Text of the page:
RBS is banking on its new fingerprint tech to lead the way.
Royal Bank of Scotland is piloting a bank card with a built-in fingerprint reader. The card, made by digital security firm Gemalto, will enable customers to make payments that exceed the £30 contactless limit, without them having to enter their PIN. But is such biometric security safe enough to be used for something so important?
No doubt, this question will be one of many that RBS will be looking to answer as it conducts its three-month trial of the cards, involving 200 RBS and NatWest customers. However, if there are any problems with the technology, it’s possible they wouldn’t be discovered until adoption was more widespread.
We can, therefore, only make an educated guess, based on what we know about biometric security already.
Advantages Of Biometric Security
There are some great reasons why banks are looking toward biometric security and why they’ll probably end up implementing it on a wide scale. The following apply not only to fingerprint readers, but also other biometric security measures such as iris scanners and facial recognition.
- Only you possess your biometric data.
- Biometric security is quick and convenient.
- You can’t forget your biometric data like you can a password or PIN.
- You always have your biometric data with you.
- It’s difficult to steal biometric data.
- Biometric data can’t be guessed.
- Biometric data can be used as part of a multi-factor authentication system.
The convenience and speed are perhaps the most important features, from a customer perspective, but there are also clear security advantages too. It’s disheartening, then, that some of the most significant drawbacks of biometric security are also related to their effectiveness in this area.
Disadvantages Of Biometric Security
No technology is perfect, and despite the many advantages of biometric security, it does have some weaknesses.
- You can’t change your biometric security data.
- Although biometric data is difficult to steal, it is possible – and potentially gory.
- Biometric data can be cloned or spoofed.
- Using biometric security could lead to complacency about other security measures.
- Injury and illness could make biometric data invalid or unavailable.
- Implementing biometric security can be expensive, because it usually requires special hardware.
Is Biometric Security Good Enough?
It might be a cop-out to say this, but it depends. In the case of the RBS card, the fingerprint offers no advantage compared to a PIN if you lose the card. Either way, the finder will only be able to make purchases under £30, using contactless.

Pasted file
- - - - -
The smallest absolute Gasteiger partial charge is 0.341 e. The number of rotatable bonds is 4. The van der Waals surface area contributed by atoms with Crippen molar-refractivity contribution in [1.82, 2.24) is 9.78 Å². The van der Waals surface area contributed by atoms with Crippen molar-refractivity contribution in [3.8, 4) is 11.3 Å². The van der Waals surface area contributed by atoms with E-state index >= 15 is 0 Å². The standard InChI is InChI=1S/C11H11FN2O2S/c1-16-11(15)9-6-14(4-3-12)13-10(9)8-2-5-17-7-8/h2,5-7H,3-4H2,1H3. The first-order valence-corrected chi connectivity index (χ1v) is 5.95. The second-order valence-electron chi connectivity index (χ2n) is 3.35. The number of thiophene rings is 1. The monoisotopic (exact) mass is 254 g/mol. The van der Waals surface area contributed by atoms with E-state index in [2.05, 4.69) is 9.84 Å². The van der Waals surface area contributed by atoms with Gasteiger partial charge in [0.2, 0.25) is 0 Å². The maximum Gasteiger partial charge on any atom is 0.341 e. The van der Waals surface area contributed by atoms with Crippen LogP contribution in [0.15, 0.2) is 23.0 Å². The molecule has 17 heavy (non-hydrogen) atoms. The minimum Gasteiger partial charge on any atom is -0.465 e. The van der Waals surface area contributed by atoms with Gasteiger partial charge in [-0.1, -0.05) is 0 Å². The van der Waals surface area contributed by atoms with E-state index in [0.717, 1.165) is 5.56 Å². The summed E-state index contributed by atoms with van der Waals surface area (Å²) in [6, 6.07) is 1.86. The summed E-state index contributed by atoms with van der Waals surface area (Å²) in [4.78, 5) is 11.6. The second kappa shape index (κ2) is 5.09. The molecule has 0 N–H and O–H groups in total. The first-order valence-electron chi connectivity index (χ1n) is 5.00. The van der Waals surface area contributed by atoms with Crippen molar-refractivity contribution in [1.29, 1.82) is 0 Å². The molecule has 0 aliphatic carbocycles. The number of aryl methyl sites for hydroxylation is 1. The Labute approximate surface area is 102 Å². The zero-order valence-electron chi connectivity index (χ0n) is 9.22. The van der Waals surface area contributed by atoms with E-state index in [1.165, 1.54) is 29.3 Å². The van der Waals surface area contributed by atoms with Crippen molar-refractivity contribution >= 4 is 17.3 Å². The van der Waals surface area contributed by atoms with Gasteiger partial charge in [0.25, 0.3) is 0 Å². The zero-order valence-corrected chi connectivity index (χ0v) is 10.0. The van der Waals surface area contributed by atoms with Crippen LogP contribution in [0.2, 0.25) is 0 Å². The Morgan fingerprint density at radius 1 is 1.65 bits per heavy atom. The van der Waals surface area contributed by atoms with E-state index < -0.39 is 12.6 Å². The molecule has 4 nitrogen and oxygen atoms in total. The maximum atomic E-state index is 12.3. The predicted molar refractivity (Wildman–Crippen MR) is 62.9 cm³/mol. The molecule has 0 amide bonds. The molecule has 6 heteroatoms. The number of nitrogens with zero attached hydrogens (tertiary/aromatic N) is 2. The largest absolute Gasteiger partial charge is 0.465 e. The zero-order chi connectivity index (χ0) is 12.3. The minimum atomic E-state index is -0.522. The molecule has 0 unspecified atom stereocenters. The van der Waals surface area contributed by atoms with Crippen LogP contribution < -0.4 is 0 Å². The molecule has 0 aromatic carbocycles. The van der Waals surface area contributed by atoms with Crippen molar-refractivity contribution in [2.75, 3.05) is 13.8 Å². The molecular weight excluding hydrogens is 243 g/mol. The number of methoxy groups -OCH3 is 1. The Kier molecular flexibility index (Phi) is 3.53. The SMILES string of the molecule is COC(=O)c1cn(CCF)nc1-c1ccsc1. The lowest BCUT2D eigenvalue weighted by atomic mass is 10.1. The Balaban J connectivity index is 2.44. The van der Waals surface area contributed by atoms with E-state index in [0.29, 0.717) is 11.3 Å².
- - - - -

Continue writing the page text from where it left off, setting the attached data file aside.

The fingerprint reader does, however, protect the user from shoulder-surfers, who can steal PIN numbers simply by watching people enter them in card machines and ATMs.
But there are ways to trick fingerprint readers, including ‘master prints’ and copies made using common glue. Realistically, though, these kind of techniques are too involved to be used by petty criminals. It would probably be easier to just force the victim into putting their thumb on the card or to – gulp – remove the digit in question and go on a spending spree.
Aside from the fact that thieves might be reluctant to go to such extremes, a semi-conscious victim or a dismembered finger might not be that useful anyway. Assuming these scanners aren’t going to be used at cashpoints, the criminals would only be able to use them at tills. Even at a self-checkout counter, it’s likely someone is going to notice if a shopper tries to pay for their expensive purchase with a hostage in tow. And, thankfully, fingerprint scanners that are impervious to dead fingers and fake prints have existed for years. Even the iPhone 5S can tell the difference between a finger that’s attached to its owner and one that’s not.
It’s also important to remember that not all biometric security is made equal. Facial recognition, for example, can be tricked simply by holding up a photo in front of a camera, and voice recognition can be fooled by a recording.
To get the most out of biometric security, you need to understand not only its plus points but also its limitations. You need to choose the right technology for your needs, and you need to decide whether it would be better to use it as part of a multi-factor authentication system or forget about it and stick to good, old-fashioned passwords and PINs. However, the very fact that RBS has created a card with a fingerprint reader on it at all shows just how far this technology has come.
Did you know you can use your fingerprints or facial recognition to log into Windows? With Windows Hello, it’s quick and easy – and you can still use your PIN and password whenever you want. If you’d like more information about setting this up in your business or about any other element of enterprise cyber security, give TMB a call on0333 900 9050.